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Op-ed: When it comes to health care, silence is not an option

Published June 17, 2017 2:51 pm
This is an archived article that was published on sltrib.com in 2017, and information in the article may be outdated. It is provided only for personal research purposes and may not be reprinted.

Current circumstance suggests chaos is an intentional strategy to prevent Americans from focusing on issues that require our participation. The headlines are an exhausting array of disorder, President Trump: withdraws from the Paris Accord, criticizes mayor of London, dismisses Comey's testimony, may fire special counsel.

Underneath this barrage, health care legislation remains perhaps the most urgent issue facing the country. Health care makes up 18 percent of GDP and affects every American. Despite its universally acknowledged complexity, 13 senators are writing new health care legislation in seclusion and secrecy. The CBO will take approximately two weeks to score their bill, and a vote in the Senate is anticipated before the July 4 recess. This leaves minimal time for public review or legislative revision.

After weeks of privately drafting legislation, Majority Leader Mitch McConnell solicited only GOP feedback. Those discussions reveal intent to completely overhaul Medicaid financing with an unprecedented cap on federal spending. This goes beyond rolling back Medicaid expansion. The potential compromise appears to be a gradual (three to seven years) rather than abrupt decrease of Medicaid coverage. It is clear that millions of Americans will lose health care coverage. A recent Quinnipiac poll found 74 percent of voters oppose cutting federal funding for Medicaid.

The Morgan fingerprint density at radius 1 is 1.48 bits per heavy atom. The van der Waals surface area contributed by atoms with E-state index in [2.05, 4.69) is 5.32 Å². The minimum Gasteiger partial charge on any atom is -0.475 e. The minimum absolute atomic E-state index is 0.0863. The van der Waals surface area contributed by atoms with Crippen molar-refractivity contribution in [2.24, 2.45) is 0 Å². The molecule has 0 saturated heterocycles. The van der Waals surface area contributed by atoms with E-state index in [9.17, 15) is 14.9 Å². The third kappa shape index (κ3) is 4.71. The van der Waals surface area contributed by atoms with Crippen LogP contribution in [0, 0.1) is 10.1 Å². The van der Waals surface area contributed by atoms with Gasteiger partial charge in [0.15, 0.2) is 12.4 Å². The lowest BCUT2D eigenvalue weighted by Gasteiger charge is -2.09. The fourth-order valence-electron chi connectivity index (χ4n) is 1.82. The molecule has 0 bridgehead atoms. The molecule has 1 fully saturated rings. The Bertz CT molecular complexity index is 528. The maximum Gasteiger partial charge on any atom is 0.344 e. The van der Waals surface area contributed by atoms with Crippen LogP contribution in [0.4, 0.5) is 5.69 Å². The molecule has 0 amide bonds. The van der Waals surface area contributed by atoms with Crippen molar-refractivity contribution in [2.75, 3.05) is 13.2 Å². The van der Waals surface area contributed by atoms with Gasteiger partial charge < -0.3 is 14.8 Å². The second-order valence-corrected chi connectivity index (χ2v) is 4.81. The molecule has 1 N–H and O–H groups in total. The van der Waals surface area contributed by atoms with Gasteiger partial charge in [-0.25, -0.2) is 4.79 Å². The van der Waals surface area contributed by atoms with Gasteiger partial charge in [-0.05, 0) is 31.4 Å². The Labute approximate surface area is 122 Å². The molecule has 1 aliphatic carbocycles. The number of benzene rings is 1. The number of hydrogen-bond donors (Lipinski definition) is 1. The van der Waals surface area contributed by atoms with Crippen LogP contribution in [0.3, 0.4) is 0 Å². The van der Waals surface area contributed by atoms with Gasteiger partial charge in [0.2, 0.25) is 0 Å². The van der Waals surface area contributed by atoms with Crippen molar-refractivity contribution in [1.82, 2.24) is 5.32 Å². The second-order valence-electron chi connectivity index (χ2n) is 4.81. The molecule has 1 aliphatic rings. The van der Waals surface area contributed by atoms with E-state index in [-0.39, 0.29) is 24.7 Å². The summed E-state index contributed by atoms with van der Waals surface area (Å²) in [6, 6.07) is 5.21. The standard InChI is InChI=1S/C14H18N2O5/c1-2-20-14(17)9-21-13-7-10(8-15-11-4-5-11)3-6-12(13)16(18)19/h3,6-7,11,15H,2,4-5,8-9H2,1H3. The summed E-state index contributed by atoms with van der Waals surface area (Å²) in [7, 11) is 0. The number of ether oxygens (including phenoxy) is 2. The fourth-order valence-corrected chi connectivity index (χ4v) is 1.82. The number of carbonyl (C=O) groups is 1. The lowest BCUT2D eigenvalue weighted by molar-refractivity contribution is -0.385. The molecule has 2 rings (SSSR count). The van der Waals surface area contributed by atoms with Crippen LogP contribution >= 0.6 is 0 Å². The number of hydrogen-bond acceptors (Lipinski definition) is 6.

The emerging bill allows states to waive the Affordable Care Act's essential health benefits. The change would allow insurers to exclude treatment for more expensive conditions, causing significant or prohibitive cost increases for those requiring care. When the proposed American Health Care Act was evaluated by the CBO, they suggested that the most likely services to be excluded would be maternity care, mental health and substance abuse treatment, and rehabilitative care.

As we move into this critical decision period, we need to seek facts that clarify how this bill will affect us as well as our fellow citizens. The 2009 CBO report of the ACA was roundly rejected by Republicans while an independent review by the Commonwealth Fund found it quite accurate. The forthcoming CBO estimates on the Senate bill should be respected and used to insist that we not return to a state of national disgrace by failing to provide health care for our most vulnerable citizens. In Sen. Orrin Hatch's recent town hall, he claimed that under the ACA health care costs had increased by 100 percent. The truth is that from 2010 to 2015, per capita healthcare spending increased 3.6 percent, growing more slowly than in other comparable countries. We must now rigorously seek the truth to secure the kind of country we want to be part of and to avoid disastrous consequences for our society.

Hubert Humphrey once said, "The moral test of government is how that government treats those who are in the dawn of life, the children; those who are in the twilight of life, the elderly; and those who are in the shadows of life, the sick, the needy and the handicapped." Now is the time to define the moral foundation that health care defines for our country.

Julie Day, M.D., is the medical director for quality improvement and population health for the Community Physician Group at the University of Utah.

 

 

 

 

 

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